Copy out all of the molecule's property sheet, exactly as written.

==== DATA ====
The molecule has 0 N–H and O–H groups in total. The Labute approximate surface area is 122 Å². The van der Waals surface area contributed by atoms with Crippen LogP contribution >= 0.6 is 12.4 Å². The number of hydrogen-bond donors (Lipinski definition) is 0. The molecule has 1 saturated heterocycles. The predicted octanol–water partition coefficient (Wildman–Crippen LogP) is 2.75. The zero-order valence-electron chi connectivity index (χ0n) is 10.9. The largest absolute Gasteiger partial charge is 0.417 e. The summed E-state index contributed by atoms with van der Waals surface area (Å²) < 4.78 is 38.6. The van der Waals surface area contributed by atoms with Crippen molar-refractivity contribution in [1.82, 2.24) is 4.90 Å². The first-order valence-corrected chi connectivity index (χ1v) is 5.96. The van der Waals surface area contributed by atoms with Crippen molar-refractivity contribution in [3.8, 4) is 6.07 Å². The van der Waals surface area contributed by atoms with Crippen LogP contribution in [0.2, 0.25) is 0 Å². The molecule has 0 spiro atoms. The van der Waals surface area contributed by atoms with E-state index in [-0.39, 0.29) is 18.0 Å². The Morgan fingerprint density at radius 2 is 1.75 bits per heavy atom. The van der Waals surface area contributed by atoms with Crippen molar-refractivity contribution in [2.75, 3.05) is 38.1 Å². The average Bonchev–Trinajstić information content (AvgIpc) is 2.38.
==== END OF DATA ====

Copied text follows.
The molecule has 0 N–H and O–H groups in total. The Labute approximate surface area is 122 Å². The van der Waals surface area contributed by atoms with Crippen LogP contribution >= 0.6 is 12.4 Å². The number of hydrogen-bond donors (Lipinski definition) is 0. The molecule has 1 saturated heterocycles. The predicted octanol–water partition coefficient (Wildman–Crippen LogP) is 2.75. The zero-order valence-electron chi connectivity index (χ0n) is 10.9. The largest absolute Gasteiger partial charge is 0.417 e. The summed E-state index contributed by atoms with van der Waals surface area (Å²) < 4.78 is 38.6. The van der Waals surface area contributed by atoms with Crippen molar-refractivity contribution in [1.82, 2.24) is 4.90 Å². The first-order valence-corrected chi connectivity index (χ1v) is 5.96. The van der Waals surface area contributed by atoms with Crippen molar-refractivity contribution in [3.8, 4) is 6.07 Å². The van der Waals surface area contributed by atoms with Crippen LogP contribution in [0.2, 0.25) is 0 Å². The molecule has 0 spiro atoms. The van der Waals surface area contributed by atoms with E-state index in [-0.39, 0.29) is 18.0 Å². The Morgan fingerprint density at radius 2 is 1.75 bits per heavy atom. The van der Waals surface area contributed by atoms with Crippen molar-refractivity contribution in [2.75, 3.05) is 38.1 Å². The average Bonchev–Trinajstić information content (AvgIpc) is 2.38.